Just a couple of books again this week… but at least one of them was worth it.
The Old Drift (2019) by Namwali Serpell
I chose this novel for three reasons without having read anything about the book or its author:
1. The cover. Look at it! It’s gorgeous!
2. There was a good chance I could use this book for my Reading Around the World challenge.
3. I read the first couple of pages in a preview and it was a fantastic and irreverent telling of the history of the colonisation of Zambia beginning the story with the death of David Livingstone as described by a swarm of mosquitos.
As it turned out, the mosquitos serve as a form of Greek chorus throughout the book. Their cynical yet straight-to-the-point commentary to the individual stories that tell us the story of Zambia through three generations adds both critical assessments and fun to the story. I loved this element. Are the mosquitos trustworthy – no. But neither are they the outright villains of the story of colonisation.
The rest of the plot meanders from Percy Clark’s (real person) narrative of arriving in Northern Rhodesia and spewing racism of his time through the next generations to a time set in the future that tells of the fate of the nation in a world that has ignored climate change.
The individual stories again are great, too. Some are novel with unexpected turns, some are entirely expected, showing the exploitation of people in different circumstances. I loved the way that I got a real sense of time from the way the individual characters behave and talk to each other. From the Italian setting in the 1930s to the description of the youngest generation discussion divided opinions about whether it was right that Oxford students demand the removal of the statue of Cecil Rhodes overlooking Oxford High Street from Oriel College.
I also loved the way that Serpell dealt with the question of nationalism and tribalism, which really already started with the inclusion of incomers from Britain and elsewhere, and the inevitable mixing of people over the various generations to a future where they all see themselves as belonging to each other. In various ways, I was much reminded of Bernadine Evaristo’s Girl, Women, Other with the portrayal of the relationships between the characters. Some of these relationships are not apparent from the the start. It took some time to get used to jumping from one character to the seemingly unrelated next one, but by the end of the book it is very clear how one life touches another.
Lastly, I also liked that Serpell included a storyline that dealt with the AIDS epidemic and the search for a cure. It was both interesting and actually provided a lot of suspense throughout the latter half of the book. It was also a great description of how science can be blind and how individuals who should know better are still capable acting stupidly.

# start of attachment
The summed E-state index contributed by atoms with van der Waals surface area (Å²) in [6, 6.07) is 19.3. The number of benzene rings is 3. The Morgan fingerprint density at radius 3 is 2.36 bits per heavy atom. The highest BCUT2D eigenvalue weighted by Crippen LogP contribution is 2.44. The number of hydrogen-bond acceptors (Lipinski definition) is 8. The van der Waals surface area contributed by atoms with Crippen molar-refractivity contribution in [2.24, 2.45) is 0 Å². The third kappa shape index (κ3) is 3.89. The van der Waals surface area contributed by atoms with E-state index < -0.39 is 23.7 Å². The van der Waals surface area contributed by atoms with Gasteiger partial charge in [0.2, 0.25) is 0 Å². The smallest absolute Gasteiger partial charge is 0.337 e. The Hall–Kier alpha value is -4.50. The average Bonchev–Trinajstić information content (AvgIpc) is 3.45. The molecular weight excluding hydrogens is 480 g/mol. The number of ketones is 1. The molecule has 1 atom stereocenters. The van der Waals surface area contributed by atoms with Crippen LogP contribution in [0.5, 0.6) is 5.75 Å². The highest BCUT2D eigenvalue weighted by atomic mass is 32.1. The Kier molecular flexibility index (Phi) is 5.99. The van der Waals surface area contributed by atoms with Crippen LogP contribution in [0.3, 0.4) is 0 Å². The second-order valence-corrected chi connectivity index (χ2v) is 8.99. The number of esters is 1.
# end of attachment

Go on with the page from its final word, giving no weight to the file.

There is so much in this book that kept me thinking and kept me reading, and overall this book is an amazing debut novel.
So, why would I rate the book only 4*?
The main reason is that the book seriously meanders. I get it. Like the mighty Zambesi River, the different contributories take different paths to converge into one, and so do the individual stories. Even the poetic Mosquito Chorus comment on this – the story drifts, because our lives drift. It’s another interpretation of the meaning of the Old Drift. However, the meandering made me consider to DNF the book a couple of times during the first half. It’s only really in the second half of the book that the story really comes together. And I may have rated the story lower than 4* had it not been for the Mosquito Chorus making me think for a couple of days about the structure of the book, the different messages, and the way that the author takes on difficult topics and still ends up with a hopeful ending to the story.
Death of My Aunt (1929) by C.H.B. Kitchin
This book had lingered on my kindle for ages. I am sure I bought it at the same time as Kitchin’s Crime at Christmas, but as this was a disappointing read, I have just had no inclination to read Death of My Aunt. I only read it last week because I wanted to remove it from my TBR while giving Kitchin another chance.
Sadly, I have come to the end of the road with this author and his stockbroker main character who turns amateur sleuth to exonerate himself and his uncle from the suspicion of having murdered the eponymous aunt.
This was just a flat mystery with nothing to hook me. By the end of the book, I didn’t even care about the who, how, why of the death. I just needed the book to end.
2*. Not for me.
Other reviews posted this week:
The Oxford Shakespeare: The Complete Works – William Shakespeare (see The Will’s World Project)
Lady Joker, Vol. 1 – Kaoru Takamura
The Breaking Point – Daphne Du Maurier
Rebel Writers: Seven Women Who Changed Their World – Celia Brayfield
Agatha Christie: A Very Elusive Woman – Lucy Worsley